Not here. Not in this house. Not on this day. The Atlanta Falcons likely will eventually clinch the 2004 NFC South title, but they weren't going to do it in front of a crowd of Bucs fans at Raymond James Stadium on Sunday afternoon. The Bucs made sure of that. Looking more like a team that could go deep into the playoffs than one that's clawing to get into them, the Bucs dealt the Falcons a 27-0 defeat that also delivered a message to rest of the NFC. That message: We're not done yet. ``We wanted to go out and make a statement, and the statement we made was a big one,'' Kenyatta Walker said. ``We had a team in 2002 that peaked late and went to the Super Bowl. [This team] could do the same thing.''
Don't start mapping out parade routes just yet. At 5-7, the Bucs remain outsiders to make the playoffs. Though they gained ground on some teams Sunday, they are still a game behind the 6-6 Rams for the last wild-card berth. If Sunday's game did anything, however, it left a belief the Bucs could destroy someone else's Super Bowl hopes and possibly go a long way in the playoffs themselves. In a dominating performance that looked like it was pieced together with highlights from their own Super Bowl season, the Bucs limited Atlanta (9-3) to 255 total yards and befuddled wunderkind quarterback Michael Vick.
Vick, who has yet to put together one of his signature big games against the Bucs, fumbled twice and was intercepted twice, including once by safety Dwight Smith on a first-and- goal play from the Bucs' 1. Vick did lead the Falcons' rushing attack with 81 yards on eight carries, but he struggled as a passer, compiling a 29.1 rating by completing just 13 of 27 for 115 yards. ``I've got to take my hat off to them,'' Vick said. ``They maintained a good pass rush against us, got their ends up field and played a great game. They had a great scheme.''
The scheme was the same one the Bucs always have employed against Vick. The difference Sunday is that their all- out pursuit of Vick was never marred by penalties or coverage mistakes. ``We played a complete game and didn't kick ourselves in the butt with mistakes,'' Brooks said. ``We just made a lot of small victories against them; that was the objective, and it worked.''
Brooks appeared to lead the Bucs in small victories Sunday. He had 11 tackles, two sacks, forced a fumble and an interception, and even knocked Vick out of the game for a play. Simeon Rice had a similar run of success - two sacks, two pass defenses, and he stripped Vick to record a forced fumble. Greg Spires had a pair of fumble recoveries. And while Brian Kelly and Ryan Nece joined Smith in recording interceptions (Nece's came late in the game after Vick had been replaced by Matt Schaub) the biggest ``small victory'' came on the first defensive series of the game.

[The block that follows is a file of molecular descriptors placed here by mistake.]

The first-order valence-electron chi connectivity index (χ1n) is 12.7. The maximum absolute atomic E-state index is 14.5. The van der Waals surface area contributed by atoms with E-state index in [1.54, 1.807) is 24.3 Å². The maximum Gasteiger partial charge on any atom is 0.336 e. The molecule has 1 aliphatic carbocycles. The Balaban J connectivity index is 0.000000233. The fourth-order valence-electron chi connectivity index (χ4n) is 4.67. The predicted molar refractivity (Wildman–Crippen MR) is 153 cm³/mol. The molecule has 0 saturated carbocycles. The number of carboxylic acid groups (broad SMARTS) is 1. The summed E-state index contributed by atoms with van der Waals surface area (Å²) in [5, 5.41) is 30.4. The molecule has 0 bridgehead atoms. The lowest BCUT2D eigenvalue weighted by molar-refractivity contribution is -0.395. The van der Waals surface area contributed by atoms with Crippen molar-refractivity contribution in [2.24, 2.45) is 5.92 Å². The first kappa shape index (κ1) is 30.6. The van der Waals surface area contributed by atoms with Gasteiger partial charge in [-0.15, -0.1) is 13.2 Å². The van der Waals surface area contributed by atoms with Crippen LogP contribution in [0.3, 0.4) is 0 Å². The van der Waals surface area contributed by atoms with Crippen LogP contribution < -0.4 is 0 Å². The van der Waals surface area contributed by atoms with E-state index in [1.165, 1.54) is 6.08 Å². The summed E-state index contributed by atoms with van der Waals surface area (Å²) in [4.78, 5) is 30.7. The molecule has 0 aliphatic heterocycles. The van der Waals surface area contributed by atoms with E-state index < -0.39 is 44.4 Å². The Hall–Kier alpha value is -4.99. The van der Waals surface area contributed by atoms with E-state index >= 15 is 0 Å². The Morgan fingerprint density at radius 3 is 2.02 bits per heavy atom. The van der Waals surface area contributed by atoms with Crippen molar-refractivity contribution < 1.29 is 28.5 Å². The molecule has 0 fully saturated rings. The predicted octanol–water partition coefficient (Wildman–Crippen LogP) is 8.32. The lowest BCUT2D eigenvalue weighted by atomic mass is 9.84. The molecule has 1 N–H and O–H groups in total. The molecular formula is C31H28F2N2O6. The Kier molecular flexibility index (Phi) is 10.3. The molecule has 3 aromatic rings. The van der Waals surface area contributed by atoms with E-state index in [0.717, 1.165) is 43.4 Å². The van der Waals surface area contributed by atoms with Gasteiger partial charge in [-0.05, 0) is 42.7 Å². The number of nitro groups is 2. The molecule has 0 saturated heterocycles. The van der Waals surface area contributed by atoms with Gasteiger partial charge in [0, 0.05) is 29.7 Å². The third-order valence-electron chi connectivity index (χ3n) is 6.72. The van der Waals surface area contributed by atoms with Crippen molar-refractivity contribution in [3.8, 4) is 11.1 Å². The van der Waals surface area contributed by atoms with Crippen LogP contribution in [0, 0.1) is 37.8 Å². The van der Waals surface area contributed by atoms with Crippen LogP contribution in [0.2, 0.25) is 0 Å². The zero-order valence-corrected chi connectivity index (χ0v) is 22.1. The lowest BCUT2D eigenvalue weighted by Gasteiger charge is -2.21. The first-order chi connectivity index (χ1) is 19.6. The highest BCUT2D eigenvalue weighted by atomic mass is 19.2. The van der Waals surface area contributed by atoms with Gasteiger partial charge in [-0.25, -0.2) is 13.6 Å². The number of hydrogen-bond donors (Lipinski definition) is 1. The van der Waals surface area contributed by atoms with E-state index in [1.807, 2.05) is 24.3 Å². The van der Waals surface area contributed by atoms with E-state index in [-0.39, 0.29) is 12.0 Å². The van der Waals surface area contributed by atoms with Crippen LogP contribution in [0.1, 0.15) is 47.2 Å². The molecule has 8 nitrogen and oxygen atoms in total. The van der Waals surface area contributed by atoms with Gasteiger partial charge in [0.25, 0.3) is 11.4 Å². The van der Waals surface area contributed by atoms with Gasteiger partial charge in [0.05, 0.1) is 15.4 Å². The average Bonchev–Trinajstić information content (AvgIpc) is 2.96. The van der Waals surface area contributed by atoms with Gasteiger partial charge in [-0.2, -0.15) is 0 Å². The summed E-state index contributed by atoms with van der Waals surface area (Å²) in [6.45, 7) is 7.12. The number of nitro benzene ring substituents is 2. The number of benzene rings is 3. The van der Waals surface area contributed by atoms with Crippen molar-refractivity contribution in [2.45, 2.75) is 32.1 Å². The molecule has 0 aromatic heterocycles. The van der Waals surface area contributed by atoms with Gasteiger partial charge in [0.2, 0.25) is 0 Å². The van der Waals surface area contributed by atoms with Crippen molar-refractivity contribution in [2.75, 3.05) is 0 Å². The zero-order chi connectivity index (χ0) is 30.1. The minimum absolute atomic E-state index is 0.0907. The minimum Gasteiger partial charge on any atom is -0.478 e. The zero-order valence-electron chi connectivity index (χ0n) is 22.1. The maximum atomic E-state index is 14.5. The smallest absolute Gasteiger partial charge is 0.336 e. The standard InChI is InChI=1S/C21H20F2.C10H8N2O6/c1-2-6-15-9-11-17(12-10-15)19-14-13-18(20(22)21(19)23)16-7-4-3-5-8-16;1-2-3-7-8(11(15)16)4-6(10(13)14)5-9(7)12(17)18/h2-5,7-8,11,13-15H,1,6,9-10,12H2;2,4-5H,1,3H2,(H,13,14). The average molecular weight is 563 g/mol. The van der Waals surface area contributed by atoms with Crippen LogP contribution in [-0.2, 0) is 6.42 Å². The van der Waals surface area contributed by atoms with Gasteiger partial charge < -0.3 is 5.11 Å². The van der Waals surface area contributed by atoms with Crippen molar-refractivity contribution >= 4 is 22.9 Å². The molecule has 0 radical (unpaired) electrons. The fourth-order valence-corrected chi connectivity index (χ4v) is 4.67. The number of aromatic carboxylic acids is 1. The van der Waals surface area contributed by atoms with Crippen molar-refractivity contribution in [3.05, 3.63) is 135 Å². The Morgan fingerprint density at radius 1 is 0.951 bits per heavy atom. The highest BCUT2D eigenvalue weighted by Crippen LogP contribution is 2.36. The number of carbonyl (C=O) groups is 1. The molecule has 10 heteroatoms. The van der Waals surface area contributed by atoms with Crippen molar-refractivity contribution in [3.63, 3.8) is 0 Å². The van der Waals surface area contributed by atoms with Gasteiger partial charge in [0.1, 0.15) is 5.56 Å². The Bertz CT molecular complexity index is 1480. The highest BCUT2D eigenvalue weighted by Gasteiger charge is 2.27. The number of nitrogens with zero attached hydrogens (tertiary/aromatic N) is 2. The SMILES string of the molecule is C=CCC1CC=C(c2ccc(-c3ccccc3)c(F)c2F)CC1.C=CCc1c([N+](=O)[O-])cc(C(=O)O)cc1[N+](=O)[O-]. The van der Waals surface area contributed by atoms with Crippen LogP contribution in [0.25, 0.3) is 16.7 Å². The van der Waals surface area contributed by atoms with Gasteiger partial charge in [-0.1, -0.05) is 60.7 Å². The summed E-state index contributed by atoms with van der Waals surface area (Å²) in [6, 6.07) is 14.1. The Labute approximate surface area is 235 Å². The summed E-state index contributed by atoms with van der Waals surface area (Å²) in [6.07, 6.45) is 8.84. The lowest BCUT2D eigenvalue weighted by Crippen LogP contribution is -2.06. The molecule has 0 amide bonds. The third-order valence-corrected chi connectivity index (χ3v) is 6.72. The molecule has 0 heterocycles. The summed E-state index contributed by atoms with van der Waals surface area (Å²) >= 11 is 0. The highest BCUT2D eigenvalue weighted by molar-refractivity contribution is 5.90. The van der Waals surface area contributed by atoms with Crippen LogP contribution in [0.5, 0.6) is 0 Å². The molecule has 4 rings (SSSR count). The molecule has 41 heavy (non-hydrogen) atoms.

After allowing the Falcons to score on each of their first three drives in their previous meeting - a 24-14 Tampa Bay loss at Atlanta on Nov. 14 - the Bucs stopped Atlanta's first drive Sunday after three plays. ``We hadn't been getting off to good starts, but we wanted to come out and get them off the field right away, and we did that,'' Smith said. ``That was the biggest drive of the game as far as I'm concerned.''
Defensive coordinator Monte Kiffin agreed, adding that what made the stop even better was that the offense took full advantage of the defensive stand by driving 63 yards for a touchdown. The offense didn't stop there. Before the day was out, it had capitalized on all but one of the five turnovers the Bucs forced. ``Scoring off the turnovers was big, but I still think the best thing we did was score off that first drive,'' Brian Griese said. ``That was a good, methodical drive that gave us a lot of momentum. What we have to do now is get to the point where we feel as comfortable on the road as we do here at home in this offense. We feel real good with checks and audibles and stuff here. We have to be able to do the same thing on the road.''
They have to do it fast. The Bucs' next game is at San Diego (9-3), the AFC West leader which took a two-game lead over Denver on Sunday by beating the Broncos, 20-17. The Bucs also have a road game against Arizona at the end of the season. The players realize, however, that their season may be over by then. That's why they've started treating the games they have left as playoff games. ``As far as I'm concerned, we're in sudden death right now,'' said Rice, whose sentiments were echoed throughout a winning Bucs locker room.
``We didn't want [the Falcons] busting out their championship hats at Raymond James Stadium, but that wasn't the real motivation for us,'' Ronde Barber said. ``The real motivation was to stay in the playoffs hunt.''
The Bucs did that by beating a team with a winning record for the first time since blanking Dallas 16-0 last Oct. 26. ``This was a playoff game for us,'' Griese said. ``That's how we're looking at it. We've won our first-round game. Now we have to go on the road and win our second-round game.''
Roy Cummings The Tampa Tribune December 2004